The Traps and Gaps of Special Needs Parenting

Recently, my husband had surgery for prostate cancer. Not to worry. All is well and the procedure was a success. However, the process was grueling. It was a long s-l-o-w recovery filled with pain, exhaustion and pills – and that was just me – he had a hard time too!

During the long weeks of his recovery we watched a lot of TV.  One afternoon a commercial for a cancer drug came on.  It portrayed a woman with metastatic breast cancer going about her daily routine and she didn’t look sick.  The weather was beautiful and she was out at the local farmer’s market buying organic fruits and vegetables.  As she pedaled up to her lovely home with fresh cut flowers and produce in her wicker bike basket, a faithful golden retriever trotted up to greet her.  When the commercial ended, my husband and I looked at each other like, REALLY?  We were in the midst of dealing with a cancer diagnosis and our experience did not look anything like that! Although, in all fairness to the drug company, it did closely resemble the end of the commercial where they listed all of the horrible side effects…

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THE COMPARISON TRAP

Have you ever felt this way in your experience as a special needs parent? Have you ever thought, ‘What a crock!’ I know I have. Let me set the scene. You are bone tired and emotionally exhausted from dealing with your child with <insert condition>.  You pour yourself a cup of coffee, grab your phone and plant yourself on the couch to catch your breath.  You login to social media and instead of feeling refreshed your heart sinks.  Your neighbor’s son, same age as yours, has just gotten an academic achievement award in middle school and you’re still trying to teach yours how to tie his shoes.  Your sister is off on a Disney vacation while your last attempt at a fun family outing resulted in your daughter melting down at McDonalds due to sensory overload.  You are genuinely happy for your friends and family.  They are good people. Supportive. Helpful. Loving. But all you want to do is unfollow their profiles because their ‘perfect’ life is painful to watch.  STOP!  Don’t fall into the comparison trap!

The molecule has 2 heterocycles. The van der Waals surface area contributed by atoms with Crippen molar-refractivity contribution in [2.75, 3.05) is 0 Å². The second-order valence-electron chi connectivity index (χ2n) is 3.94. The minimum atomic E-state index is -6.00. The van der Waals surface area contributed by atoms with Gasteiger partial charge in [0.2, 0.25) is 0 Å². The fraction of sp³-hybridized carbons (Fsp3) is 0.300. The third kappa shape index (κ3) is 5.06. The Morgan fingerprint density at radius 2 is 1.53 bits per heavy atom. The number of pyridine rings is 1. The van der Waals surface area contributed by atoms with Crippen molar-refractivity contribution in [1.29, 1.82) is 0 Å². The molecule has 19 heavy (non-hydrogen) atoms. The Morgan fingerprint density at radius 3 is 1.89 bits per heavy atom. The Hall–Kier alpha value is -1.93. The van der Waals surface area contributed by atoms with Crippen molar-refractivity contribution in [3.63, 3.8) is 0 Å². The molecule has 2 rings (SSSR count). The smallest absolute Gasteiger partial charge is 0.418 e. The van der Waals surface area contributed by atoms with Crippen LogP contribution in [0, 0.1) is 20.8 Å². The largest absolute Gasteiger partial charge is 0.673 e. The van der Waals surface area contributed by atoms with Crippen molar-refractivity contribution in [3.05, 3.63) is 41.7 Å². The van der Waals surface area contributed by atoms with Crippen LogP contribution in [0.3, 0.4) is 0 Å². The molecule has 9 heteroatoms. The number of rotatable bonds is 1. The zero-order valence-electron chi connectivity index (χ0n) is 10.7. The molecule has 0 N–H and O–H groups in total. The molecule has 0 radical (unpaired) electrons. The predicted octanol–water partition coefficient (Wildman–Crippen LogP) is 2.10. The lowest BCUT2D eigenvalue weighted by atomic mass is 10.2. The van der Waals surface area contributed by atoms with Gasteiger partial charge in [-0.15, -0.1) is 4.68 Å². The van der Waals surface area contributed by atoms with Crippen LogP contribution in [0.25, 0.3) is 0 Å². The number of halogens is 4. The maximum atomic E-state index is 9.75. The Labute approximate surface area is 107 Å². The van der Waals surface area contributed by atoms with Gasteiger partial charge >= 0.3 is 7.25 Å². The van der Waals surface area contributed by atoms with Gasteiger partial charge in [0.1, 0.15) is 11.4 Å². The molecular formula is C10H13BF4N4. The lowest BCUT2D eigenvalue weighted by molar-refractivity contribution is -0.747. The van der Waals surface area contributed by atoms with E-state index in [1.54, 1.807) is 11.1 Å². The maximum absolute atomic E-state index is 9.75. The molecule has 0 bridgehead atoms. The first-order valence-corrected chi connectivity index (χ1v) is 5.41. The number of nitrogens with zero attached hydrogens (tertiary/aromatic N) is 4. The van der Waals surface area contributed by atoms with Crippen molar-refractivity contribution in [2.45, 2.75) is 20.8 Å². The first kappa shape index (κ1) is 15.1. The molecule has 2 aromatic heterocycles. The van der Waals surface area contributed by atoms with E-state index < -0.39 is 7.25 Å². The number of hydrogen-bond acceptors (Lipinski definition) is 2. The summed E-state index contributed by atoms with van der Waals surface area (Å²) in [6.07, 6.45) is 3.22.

If I have learned anything on this special needs parenting journey it is this:

It is destructive and futile to compare our children to those of their typically developing peers.

That’s it. No other advice on the subject. No anecdotes. No inspirational quotes. Just a heartfelt plea for you to do yourself a favor and STOP! I cannot put it any clearer and I cannot stress it enough. If you can conquer this one temptation your special needs parenting journey will be 100 times easier. It will allow you to relax and enjoy your child for who he or she is.

THE UNHAPPINESS GAP

There is a theory that states that the space between our expectations and our experiences is called the unhappiness gap.  In other words, how we think things should be and how they really are = our level of unhappiness in any particular situation.

So forget the shoulds. Don’t worry about what other people’s children are doing and when. And don’t get fooled by the commercials for shiny happy lives that people broadcast. Like those unrealistic advertisements on TV, the reality of their situation usually doesn’t match the hype.

Life is messy. Parenting is hard. And parenting a child with special needs is even harder. Keep your expectations realistic, accept your reality and remember that NONE of us ever gets away without experiencing some of the nasty side effects of life.